The tree that soared over Matt and Jackie McGinley’s house had blended into the backdrop.
It greeted them each time they pulled into their driveway, it watched as their two daughters left for school and later returned home, it stood tall over their Vestal, New York, home during the five years the family lived there.
It became such a part of their everyday life that, even at 80 feet tall, it almost went unseen.
“The tree really just kind of lived in the background of our lives,” Jackie said.
It’s recently moved to the forefront of their lives, and millions of others’, after being selected as the 2023 Rockefeller Center Christmas tree. It will be illuminated with 50,000 multi-colored bulbs during Wednesday’s tree lighting ceremony and stand in the heart of Manhattan throughout the holiday season as an estimated 750,000 people a day come to see it.
“We feel incredibly lucky for the opportunity to be of service to millions of people,” said Jackie, who will attend the tree lighting with her family. “How often in one’s lifetime do you get to do something that will bring millions of people joy? I don’t know if I’ll ever have this opportunity again.”
‘I’m here to look at your tree’
The McGinleys didn’t know where the Rockefeller Center Christmas tree came from each year until one was taken from their yard.
A forest in the country? A tree farm? A factory that makes oversized artificial trees?
Then one day Matt’s brother visited and took notice of the property’s 80-foot Norway Spruce.
“He pulled into the driveway, looked up the tree and said, ‘That could be a Rockefeller Center tree,’ and my husband kind of laughed it off,” Jackie said. “But I like to think that he kind of put that idea out into the world.”
Just weeks later, on a summer evening, another car pulled into the McGinley’s driveway. Matt initially assumed the unexpected visitor was a real estate agent, but it turned out he wasn’t there to see the house…or even the homeowners, really.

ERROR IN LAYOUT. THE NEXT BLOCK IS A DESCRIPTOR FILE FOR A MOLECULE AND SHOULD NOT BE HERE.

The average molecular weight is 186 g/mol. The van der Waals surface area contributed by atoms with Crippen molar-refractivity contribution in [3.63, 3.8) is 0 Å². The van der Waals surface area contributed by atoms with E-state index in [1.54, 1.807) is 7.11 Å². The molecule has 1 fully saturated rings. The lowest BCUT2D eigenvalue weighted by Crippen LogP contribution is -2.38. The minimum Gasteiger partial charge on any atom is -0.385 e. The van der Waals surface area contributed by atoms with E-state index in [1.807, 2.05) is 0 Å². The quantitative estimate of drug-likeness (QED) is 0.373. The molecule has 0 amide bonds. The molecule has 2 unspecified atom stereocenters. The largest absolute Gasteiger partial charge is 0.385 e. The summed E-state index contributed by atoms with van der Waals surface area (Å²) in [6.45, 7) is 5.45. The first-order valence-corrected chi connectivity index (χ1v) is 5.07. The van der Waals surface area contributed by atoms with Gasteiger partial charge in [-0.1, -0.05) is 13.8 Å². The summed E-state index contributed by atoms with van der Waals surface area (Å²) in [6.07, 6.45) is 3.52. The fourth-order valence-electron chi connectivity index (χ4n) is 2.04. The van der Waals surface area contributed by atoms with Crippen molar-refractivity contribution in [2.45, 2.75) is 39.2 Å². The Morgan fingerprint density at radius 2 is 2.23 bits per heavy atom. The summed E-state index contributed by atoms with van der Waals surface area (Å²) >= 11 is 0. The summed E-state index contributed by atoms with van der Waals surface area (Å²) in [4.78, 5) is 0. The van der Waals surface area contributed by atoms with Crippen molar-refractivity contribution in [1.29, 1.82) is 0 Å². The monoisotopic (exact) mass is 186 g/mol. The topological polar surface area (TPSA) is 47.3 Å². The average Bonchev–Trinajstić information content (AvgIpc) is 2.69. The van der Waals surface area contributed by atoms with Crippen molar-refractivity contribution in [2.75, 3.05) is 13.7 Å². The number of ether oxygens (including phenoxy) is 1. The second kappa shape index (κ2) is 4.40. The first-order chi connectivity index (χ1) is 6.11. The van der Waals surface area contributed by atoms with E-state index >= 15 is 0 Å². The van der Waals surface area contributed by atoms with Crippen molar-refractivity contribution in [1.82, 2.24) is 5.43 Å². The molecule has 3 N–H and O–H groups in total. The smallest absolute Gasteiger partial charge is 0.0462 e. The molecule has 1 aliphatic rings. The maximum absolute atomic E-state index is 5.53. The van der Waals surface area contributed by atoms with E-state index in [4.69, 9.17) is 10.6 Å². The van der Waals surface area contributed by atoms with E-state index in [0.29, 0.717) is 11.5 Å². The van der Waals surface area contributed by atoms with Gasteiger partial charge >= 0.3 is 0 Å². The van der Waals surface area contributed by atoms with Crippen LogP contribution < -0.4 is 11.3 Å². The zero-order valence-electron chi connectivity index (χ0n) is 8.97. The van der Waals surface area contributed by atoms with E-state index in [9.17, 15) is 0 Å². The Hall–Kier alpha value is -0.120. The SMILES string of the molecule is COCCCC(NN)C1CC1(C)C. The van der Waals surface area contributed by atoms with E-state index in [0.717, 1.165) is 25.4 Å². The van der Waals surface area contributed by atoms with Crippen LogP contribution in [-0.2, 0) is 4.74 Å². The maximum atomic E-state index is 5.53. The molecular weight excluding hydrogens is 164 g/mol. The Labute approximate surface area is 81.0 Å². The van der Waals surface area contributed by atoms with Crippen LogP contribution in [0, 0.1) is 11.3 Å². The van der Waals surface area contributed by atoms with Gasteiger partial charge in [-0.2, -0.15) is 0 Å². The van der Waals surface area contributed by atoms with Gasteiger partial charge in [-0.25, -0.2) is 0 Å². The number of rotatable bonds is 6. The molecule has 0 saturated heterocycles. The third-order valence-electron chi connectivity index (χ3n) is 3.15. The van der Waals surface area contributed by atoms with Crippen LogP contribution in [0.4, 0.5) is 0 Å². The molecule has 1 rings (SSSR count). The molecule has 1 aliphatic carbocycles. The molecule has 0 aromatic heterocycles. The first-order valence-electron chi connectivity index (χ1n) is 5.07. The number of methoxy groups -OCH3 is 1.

“My name is Erik,” the visitor told Matt. “I’m from Rockefeller Center. I’m here to look at your tree.”
Erik Pauze has looked at many trees during his 30-plus year career as the head gardener at Rockefeller Center. Each year he is responsible for selecting, nurturing and transporting the site’s famed Christmas tree.
Pauze told Matt, a music composer, and Jackie, a professor at Binghamton University, that he had been driving through the neighborhood to scout another tree when he spotted theirs.
“I went inside and Googled him,” Jackie said. “And it was him, the image was the same person in my driveway. So, that kind of is how it began, just having somebody pull into your driveway in June.”
Pauze asked if they’d consider donating the tree to Rockefeller Center.
“Sometimes it takes a little convincing,” Pauze said. “Sometimes they just want to be talked through it. After that there’s usually a little family discussion.”
The McGinley’s family discussion didn’t take long.
“It was an immediate, ‘Yes, of course!’ and ‘What do you need from us?’” Jackie said.
A secretive process
Jackie said they were only told the tree was in consideration, even while Pauze began making regular trips to the house over the summer to feed and water the tree with 800 to 1,000 gallons of compost tea and water.
“The process is so secretive, even for the homeowners,” Jackie said. “The conversations within our own home turned to, ‘Wow, do you think this is really going to happen? Is it really going to be our tree?’ Up until that point we just thought we were on a short list, that they were dating lots of others trees and ours was just one among them.